CPU SAMPLES BEGIN (total = 80578234) Thu Mar 14 09:28:43 2013 rank self accum count trace method 1 31.98% 31.98% 25772514 301109 sun.nio.ch.EPollArrayWrapper.epollWait 2 25.60% 57.59% 20631673 301630 java.net.PlainSocketImpl.socketAccept 3 20.73% 78.31% 16700319 302299 java.net.SocketInputStream.socketRead0 4 6.40% 84.72% 5158267 302249 java.net.PlainSocketImpl.socketAccept 5 6.25% 90.96% 5034780 302693 java.net.SocketInputStream.socketRead0 6 1.95% 92.91% 1571085 302938 java.security.AccessController.getStackAccessControlContext 7 0.42% 93.34% 341665 305927 java.net.SocketOutputStream.socketWrite0
So really, nothing specifically new here I think - but I have a strong suspicion that the count of calls here is extremely high. I'd have to verify with our other installation for this though, possibly running 2 hours of both.
I suspected first it might have to do with the JBoss AS7 plugin, so I stopped all the agents and started only those running on Tomcat, but the cpu still increased for each agent I started up again. So it does not seem to be related to the JBoss AS7 plugin.
Another suspicion was the Java version, since some of the agents still run with Java 1.6, because that's what is installed on the servers except on the RHQ server, where we run 1.7. So I only started the agent on the RHQ server machine and still saw an increase in CPU usage.
My main theory now is that this is network traffic, and I ran a tcpdump with port 7080 and only traffic to/from a single host. I ran the test for two minutes. I got the following results:
timeout -sHUP 2m tcpdump -nn port 7080 and host xxx.yyy.
8770 packets captured
8830 packets received by filter
8 packets dropped by kernel
46 packets captured
50 packets received by filter
0 packets dropped by kernel
So that's a pretty major difference wouldn't you say? What could account for this massive difference in data traffic between agent and server?
Is there any way I could send you tcpdump output without exposing it to everyone? I'd rather not expose IP adresses and host names etc.
Can you do the same test with 4.5.1 vs. 4.6, only this time, turn on command tracing in the agent? In the agent, there is an agent prompt command "debug --comm=true" that does this. Then, let it run for a bit like you've been doing. In your logs/ directory, there is a command-trace.log where the agent traffic to the server is kept. Zip up that log from both runs (4.5.1 and 4.6) and attach here. I wonder if that would show the difference and perhaps could help.
Here's the steps I would do:
1) run the agent with "--nostart" so it starts but doesn't start sending messages yet -- "rhq-agent.sh --nostart"
2) in the agent prompt, enter "debug --comm=true" to turn on comm debugging
3) now start the agent's internals via the agent prompt "start"
Your logs/command-trace.log should start filling up.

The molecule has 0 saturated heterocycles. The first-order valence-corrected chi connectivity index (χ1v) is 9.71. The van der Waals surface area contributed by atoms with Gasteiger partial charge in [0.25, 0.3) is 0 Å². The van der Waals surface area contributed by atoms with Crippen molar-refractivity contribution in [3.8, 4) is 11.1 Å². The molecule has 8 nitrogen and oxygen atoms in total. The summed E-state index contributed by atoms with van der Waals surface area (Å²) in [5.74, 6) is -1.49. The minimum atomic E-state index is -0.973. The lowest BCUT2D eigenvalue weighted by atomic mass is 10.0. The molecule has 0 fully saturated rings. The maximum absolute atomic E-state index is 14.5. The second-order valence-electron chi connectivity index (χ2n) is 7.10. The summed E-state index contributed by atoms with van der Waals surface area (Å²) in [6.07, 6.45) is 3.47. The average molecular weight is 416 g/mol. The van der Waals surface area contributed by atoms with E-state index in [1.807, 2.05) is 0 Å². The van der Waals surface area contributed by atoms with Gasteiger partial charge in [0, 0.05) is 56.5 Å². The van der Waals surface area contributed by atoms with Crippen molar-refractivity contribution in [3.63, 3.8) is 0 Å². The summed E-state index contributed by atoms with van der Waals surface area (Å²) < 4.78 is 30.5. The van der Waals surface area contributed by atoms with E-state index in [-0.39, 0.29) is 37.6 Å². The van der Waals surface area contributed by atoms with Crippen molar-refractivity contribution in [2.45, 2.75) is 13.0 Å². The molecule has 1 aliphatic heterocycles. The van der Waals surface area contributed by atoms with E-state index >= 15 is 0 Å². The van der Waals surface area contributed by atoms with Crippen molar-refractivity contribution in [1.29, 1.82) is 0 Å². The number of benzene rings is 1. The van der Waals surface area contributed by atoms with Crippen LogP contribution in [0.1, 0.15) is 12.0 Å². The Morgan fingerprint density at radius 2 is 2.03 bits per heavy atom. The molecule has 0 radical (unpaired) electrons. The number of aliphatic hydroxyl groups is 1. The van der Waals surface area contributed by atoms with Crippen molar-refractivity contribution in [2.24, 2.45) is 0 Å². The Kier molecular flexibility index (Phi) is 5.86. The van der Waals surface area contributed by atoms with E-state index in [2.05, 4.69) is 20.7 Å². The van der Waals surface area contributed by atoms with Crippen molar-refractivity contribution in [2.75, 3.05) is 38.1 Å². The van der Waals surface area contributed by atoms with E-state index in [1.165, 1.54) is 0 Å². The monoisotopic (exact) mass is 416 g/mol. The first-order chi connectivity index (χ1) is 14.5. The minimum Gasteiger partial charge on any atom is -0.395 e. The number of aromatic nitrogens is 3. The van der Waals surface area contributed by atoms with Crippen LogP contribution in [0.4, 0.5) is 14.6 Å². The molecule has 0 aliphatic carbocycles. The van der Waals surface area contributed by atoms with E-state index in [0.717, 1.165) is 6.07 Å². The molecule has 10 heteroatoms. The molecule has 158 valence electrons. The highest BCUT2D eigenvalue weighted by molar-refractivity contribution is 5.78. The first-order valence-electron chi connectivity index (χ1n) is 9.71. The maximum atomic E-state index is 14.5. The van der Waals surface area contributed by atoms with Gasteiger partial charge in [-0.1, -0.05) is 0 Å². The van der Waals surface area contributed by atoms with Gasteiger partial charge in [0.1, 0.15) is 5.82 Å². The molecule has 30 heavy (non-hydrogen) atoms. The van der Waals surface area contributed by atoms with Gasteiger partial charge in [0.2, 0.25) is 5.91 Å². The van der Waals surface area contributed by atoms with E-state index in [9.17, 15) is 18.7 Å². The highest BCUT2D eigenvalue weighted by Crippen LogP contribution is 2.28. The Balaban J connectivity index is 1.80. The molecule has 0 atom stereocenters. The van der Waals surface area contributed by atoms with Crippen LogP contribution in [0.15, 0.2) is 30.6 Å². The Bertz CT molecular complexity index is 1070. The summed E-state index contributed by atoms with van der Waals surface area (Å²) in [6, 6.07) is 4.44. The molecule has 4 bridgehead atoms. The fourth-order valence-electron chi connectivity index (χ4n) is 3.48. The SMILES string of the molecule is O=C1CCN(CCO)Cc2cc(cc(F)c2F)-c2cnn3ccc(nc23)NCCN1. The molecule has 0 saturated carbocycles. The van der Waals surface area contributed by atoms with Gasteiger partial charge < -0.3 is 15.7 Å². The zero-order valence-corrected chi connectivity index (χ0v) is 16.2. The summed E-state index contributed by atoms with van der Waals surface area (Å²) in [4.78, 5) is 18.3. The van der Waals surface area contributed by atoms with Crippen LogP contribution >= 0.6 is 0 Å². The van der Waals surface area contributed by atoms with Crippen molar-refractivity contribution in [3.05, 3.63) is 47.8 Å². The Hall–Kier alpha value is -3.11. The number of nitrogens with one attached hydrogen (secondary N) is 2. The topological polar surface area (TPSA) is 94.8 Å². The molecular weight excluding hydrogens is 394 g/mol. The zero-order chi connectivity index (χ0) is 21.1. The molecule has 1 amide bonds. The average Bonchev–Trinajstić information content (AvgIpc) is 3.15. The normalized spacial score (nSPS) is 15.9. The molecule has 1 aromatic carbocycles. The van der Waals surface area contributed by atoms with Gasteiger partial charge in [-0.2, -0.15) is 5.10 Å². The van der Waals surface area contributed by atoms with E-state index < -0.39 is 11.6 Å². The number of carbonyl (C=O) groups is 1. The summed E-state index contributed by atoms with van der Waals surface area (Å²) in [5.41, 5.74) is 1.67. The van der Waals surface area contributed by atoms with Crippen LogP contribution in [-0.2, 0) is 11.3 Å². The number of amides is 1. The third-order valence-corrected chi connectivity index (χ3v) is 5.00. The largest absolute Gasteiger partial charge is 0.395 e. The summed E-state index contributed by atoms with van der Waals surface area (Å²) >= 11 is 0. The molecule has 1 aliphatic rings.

Some details on the comm tracing is found here if interested: https://docs.jboss.org/author/display/RHQ/Design-DebuggingCommunications
Hi again, stuff to do yesterday so didn't have time to check up on this.
I did run the comm debugging for some time both on a production agent and one of the test agents running 4.6.
What I see is a huge amount of calls to getResourcesAsList.
And what is a bit worrisome is that a lot of them seem to be related to Samba, Postfix, SSHD, Grub, Cron and Cobbler, which is stuff we have disabled in the agent plugins (we have no need for these).
I am attaching files from both systems, having removed some stuff like hostnames etc.
OK, its clear that those plugins aren't actually disabled. You should double check that. In your agent's /plugin directories, those should be there (I think, IIRC, if the plugins are disabled in the Administration>AgentPlugins page, the agent will be told and will delete those plugins). If you go in your Discovery Queue in the GUI, do you see things like GRUB and SSHD and things like that? If you do, things aren't disabled. If you don't, that doesn't necessarily mean they are disabled - you can go to the agent prompt (if you run the test agent in foreground) and run "plugins info" and see what it says.
I think this is gettings somewhere maybe - we used to run the plugins for those resources, then disabled them and did a 'reload plugins' on all the agents. So the plugins folder on the agent installations contain just the plugins we are interested in.
But I did already have a number of discovered resources of the above types, which I put into "Ignored". Maybe that was a mistake or the reason for this? I don't really know what to do about those, but I will try to - first Import them, then do Uninventory. If correct, then they should *not* show up in the discovery queue.
So 4.6 might have a problem with resources in the Ignore list, is that a possible explanation? This certainly is not a problem in 4.5.1, we have many resources in the Ignored list there.
If you deployed those plugins to the server they have been uploaded to the agents. If you disabled them you may want to go the next step and purge them. This is done from the Administration Agent Plugins are of the GUI. Purging them will completely remove them. Then you can see whether there is a difference in performance. Does your production env run those plugins? Is that a difference between the 4.5.1 and 4.6 environments?